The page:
XFX nForce 680i SLI Overclocking:
Our overclocking experiences with XFX’s nForce 680i SLI motherboard weren’t quite as fruitful as the experiences we had with the Asus P5K Deluxe, but that’s a trend we’ve seen in the past, especially with quad-core processors. However, the board's overclocking performance was hardly anything to really sniff at.
We didn’t encounter any problems with stability holes on XFX’s nForce 680i SLI motherboard, but we found that the board was very quick to become unstable.
For example, with the Asus P5K Deluxe, we could run just about every task except Prime 95 at 3400MHz, but the chip wasn’t fully stable until we got down to around 3350MHz.
With XFX’s nForce 680i SLI motherboard, we encountered stability issues when accessing the network at 3310MHz. It wasn’t until we dropped to around 3285MHz that we could run our full suite of benchmarks.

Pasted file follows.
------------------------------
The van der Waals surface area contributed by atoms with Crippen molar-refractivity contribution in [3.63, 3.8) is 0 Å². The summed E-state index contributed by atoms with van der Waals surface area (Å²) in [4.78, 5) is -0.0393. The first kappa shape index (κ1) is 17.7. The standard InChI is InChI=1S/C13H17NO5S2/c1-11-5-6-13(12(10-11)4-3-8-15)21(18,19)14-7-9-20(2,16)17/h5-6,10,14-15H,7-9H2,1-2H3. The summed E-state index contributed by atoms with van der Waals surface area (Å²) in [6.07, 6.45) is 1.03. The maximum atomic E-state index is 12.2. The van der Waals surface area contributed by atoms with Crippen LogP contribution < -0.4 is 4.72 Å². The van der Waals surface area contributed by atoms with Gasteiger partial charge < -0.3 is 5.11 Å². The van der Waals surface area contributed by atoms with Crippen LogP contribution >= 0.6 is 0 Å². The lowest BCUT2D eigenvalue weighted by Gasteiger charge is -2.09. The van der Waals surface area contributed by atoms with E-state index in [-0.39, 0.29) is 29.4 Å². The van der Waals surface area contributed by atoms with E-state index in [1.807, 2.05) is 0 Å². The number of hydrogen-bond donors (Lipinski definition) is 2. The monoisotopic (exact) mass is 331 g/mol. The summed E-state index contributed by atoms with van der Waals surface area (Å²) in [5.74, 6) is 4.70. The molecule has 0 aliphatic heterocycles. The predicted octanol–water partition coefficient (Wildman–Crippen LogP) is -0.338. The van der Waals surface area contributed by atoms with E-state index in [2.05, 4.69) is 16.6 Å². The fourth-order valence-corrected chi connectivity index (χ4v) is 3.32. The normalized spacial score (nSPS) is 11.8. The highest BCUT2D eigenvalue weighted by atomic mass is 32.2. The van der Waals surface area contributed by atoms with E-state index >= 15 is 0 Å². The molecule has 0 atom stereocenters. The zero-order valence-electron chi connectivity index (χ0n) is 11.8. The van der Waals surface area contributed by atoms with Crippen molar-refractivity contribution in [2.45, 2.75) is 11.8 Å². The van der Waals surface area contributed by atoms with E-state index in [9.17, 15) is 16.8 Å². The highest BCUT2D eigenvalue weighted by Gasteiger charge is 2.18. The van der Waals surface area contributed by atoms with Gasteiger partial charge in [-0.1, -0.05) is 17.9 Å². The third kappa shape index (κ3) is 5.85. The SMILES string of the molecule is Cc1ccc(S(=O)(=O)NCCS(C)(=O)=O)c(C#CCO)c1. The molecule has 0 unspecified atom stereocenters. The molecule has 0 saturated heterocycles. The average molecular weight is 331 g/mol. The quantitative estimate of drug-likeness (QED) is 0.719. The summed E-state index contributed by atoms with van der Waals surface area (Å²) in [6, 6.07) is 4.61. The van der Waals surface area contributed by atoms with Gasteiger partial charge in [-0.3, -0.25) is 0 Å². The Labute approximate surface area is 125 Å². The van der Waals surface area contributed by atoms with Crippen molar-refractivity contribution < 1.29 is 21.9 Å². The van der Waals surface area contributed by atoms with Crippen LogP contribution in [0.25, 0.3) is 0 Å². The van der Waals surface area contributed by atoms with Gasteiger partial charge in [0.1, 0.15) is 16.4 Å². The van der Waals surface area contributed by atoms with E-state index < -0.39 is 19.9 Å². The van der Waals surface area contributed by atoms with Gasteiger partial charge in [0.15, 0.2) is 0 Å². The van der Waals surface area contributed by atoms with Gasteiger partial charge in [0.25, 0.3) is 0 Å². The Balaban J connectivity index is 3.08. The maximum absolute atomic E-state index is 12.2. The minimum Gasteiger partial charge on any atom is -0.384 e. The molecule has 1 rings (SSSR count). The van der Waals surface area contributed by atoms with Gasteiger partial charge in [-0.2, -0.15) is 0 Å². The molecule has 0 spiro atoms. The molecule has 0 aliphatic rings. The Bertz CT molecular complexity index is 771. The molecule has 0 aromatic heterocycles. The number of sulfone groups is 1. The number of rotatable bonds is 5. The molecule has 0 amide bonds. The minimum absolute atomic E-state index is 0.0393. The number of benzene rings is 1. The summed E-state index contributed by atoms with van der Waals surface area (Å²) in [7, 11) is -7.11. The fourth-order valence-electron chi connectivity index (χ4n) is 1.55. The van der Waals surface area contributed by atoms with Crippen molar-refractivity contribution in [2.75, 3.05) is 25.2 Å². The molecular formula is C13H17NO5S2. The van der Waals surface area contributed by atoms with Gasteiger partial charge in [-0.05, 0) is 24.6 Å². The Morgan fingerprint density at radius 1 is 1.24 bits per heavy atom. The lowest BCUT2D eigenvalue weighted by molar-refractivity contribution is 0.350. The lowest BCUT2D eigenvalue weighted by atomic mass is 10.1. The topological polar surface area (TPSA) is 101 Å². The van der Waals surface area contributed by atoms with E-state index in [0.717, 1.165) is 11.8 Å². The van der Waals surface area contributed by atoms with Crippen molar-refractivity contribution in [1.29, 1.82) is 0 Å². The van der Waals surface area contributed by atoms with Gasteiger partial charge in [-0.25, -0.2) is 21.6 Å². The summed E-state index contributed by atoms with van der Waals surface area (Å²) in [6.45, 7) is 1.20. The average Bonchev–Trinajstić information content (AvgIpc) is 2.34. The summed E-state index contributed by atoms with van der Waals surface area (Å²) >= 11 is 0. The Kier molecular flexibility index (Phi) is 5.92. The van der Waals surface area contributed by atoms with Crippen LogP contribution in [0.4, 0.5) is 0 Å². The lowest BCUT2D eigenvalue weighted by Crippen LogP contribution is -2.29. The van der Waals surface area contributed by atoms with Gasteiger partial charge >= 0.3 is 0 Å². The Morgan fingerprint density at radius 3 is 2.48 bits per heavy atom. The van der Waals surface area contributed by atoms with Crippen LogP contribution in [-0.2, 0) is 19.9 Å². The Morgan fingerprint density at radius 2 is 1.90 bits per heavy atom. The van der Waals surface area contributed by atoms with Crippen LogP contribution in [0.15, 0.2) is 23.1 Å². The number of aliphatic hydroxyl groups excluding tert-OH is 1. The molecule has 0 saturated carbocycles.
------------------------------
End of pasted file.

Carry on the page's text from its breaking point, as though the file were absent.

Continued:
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Full stability followed a lot sooner too, with the system successfully completing our eight-hour Prime 95 stress test at just shy of 3265MHz – this is 85MHz short of what we achieved on the P35-based Asus P5K Deluxe. In order to achieve this, we had to do quite a bit of tweaking to voltages in order to get the board stable – we’ve included some screenshots below to show what we changed.
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The vCore Voltage was set to 1.4625V, but in actual fact the true value (at least, according to XFX’s BIOS) is lower than what we’ve set – this was also the case on Asus’ P5K Deluxe, so it’s nothing to really worry about. The XFX nForce 680i SLI mobo delivered a slightly higher voltage than the P5K Deluxe – all of 0.02V or 1.5 percent – but that shouldn’t affect things a great deal either.
As with the P5K Deluxe, just increasing the vCore Voltage wasn’t enough to give us a completely stable overclock with this CPU and we also had to tweak some of the other options for good measure. We tweaked the CPU FSB Voltage from 1.2V to 1.4V along with the nForce SPP and MCP voltages from 1.2V and 1.5V to 1.45V and 1.55V to help.